Understanding why muscles periodically become paralyzed. Analyzing extracellular vesicles to screen for pregnancy-related disorders. Using anti-racism research to improve patient care in urban OB/GYN clinics.
These were the featured research topics presented by Wright State University medical students at the inaugural Boonshoft School of Medicine Research Symposium in the Student Union.
The April 6 symposium showcased research and scholarship from the School of Medicine, including podium presentations by three medical students and five faculty members and a poster session.
Valerie Weber, M.D., dean of the Boonshoft School of Medicine, said that research and scholarship are a part of the very fabric of a medical school. The pandemic has also shown the importance of research and the role it plays in advancing health care, she said.
Diagnostic tests, treatment modalities and vaccinations were made possible thanks to the “hard work of so many people who are dedicated to medical discovery,” Weber said. “It is in that spirit that we are here today.”
Weber encouraged medical students and faculty to be inspired by Dayton inventor Charles F. Kettering, who said, “research means that you don’t know but are willing to find out.”
“It’s fitting that here at Wright State we continue the strong tradition of curiosity and discovery,” Weber said.
The research symposium featured presentations by three recipients of Boonshoft School of Medicine medical student research awards:
- Christopher Dupont, a third-year medical student, presented on “Understanding Muscle Weakness in Hyperkalemic Periodic Paralysis.” As a former professional soccer player, Dupont became interested in studying muscle physiology, which he has pursued in the lab of Mark Rich, M.D., Ph.D., professor of neurology and professor of neuroscience, cell biology and physiology.
- Scout Bowman-Gibson, who is pursuing a dual degree M.D./Ph.D. in biomedical sciences: presented on “Isolation and Application of Extracellular Vesicles.” Bowman-Gibson conducts research into preeclampsia in the lab of Thomas L. Brown, Ph.D., associate chair for research in the Department of Neuroscience, Cell Biology and Physiology, and is interested in disease pathophysiology and diagnostic technology.
- Tonia Rhone, a third-year medical student: presented on “Patient-Centered Focus Groups as a Catalyst for Anti-Racism Research and Quality Improvement in an Urban Academic OB/GYN Clinic.” An aspiring OB/GYN, Rhone is interested in addressing racially disparate outcomes in medicine, improving institutional practices and developing new interventions. She is currently a member of the Black Maternal Health Leadership Team at Tufts University School of Medicine.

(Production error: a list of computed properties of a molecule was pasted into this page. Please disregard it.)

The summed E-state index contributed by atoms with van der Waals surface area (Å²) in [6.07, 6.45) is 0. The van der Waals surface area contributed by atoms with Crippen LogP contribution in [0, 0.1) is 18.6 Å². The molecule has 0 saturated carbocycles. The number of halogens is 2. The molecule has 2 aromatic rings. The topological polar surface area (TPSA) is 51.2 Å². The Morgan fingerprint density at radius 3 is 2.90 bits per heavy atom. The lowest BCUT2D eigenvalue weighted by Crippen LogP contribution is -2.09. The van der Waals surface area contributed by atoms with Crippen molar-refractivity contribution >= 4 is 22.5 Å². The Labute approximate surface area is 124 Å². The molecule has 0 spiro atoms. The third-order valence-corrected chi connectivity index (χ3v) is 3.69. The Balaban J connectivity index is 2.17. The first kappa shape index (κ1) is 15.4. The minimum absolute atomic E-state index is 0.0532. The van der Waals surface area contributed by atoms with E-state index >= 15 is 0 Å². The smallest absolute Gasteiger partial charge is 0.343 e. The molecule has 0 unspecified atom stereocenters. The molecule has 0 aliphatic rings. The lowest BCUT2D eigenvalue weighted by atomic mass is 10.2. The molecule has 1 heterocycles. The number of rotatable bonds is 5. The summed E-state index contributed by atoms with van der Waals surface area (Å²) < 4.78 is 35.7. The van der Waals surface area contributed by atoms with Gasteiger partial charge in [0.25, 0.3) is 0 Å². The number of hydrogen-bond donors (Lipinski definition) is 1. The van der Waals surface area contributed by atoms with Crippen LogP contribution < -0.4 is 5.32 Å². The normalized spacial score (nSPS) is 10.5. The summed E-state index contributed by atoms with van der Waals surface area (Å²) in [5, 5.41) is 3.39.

The Research Symposium also featured four faculty research talks:
- Timothy Crawford, Ph.D., assistant professor of epidemiology and biostatistics in the departments of Population and Public Health Sciences and Family Medicine: “Exploring the Impact of Discrimination and HIV-related Stigma on Engagement in HIV Care: Findings from a Pilot Study among Older African Americans Living with HIV”
- Jason Miner, M.D., a trauma and acute care surgeon in the U.S. Air Force and faculty member at Wright State and Miami Valley Hospital: “Defining Mild Traumatic Brain Injury: Making the Leap from Research Definition to Clinical Practice”
- Sydney Silverstein, Ph.D., assistant professor in the Department of Population and Public Health Sciences, and Danielle Gainer, M.D., assistant professor of psychiatry and director of the Division of Research: “Rethinking Trauma-Informed Care: How Qualitative Research Can Inform Clinical Practice”
- Kwang-Jin Cho, Ph.D., assistant professor of biochemistry and molecular biology: “K-Ras plasma membrane interactions: a tractable therapeutic target”
The Apollo Room buzzed with excitement during the symposium’s poster session, which included 58 poster presentations by Boonshoft School of Medicine faculty, staff, graduate students, residents and medical students.
The Boonshoft School of Medicine combined its fall Central Research Forum and spring Medical Student Research Symposium into the new BSOM Research Symposium. The School of Medicine plans to hold the Research Symposium annually.
“Our vision is to help this event grow in future years. Such events help our students showcase their research and increase competitiveness for residency applications,” said Priya Small, research coordinator in the Department of Medical Education.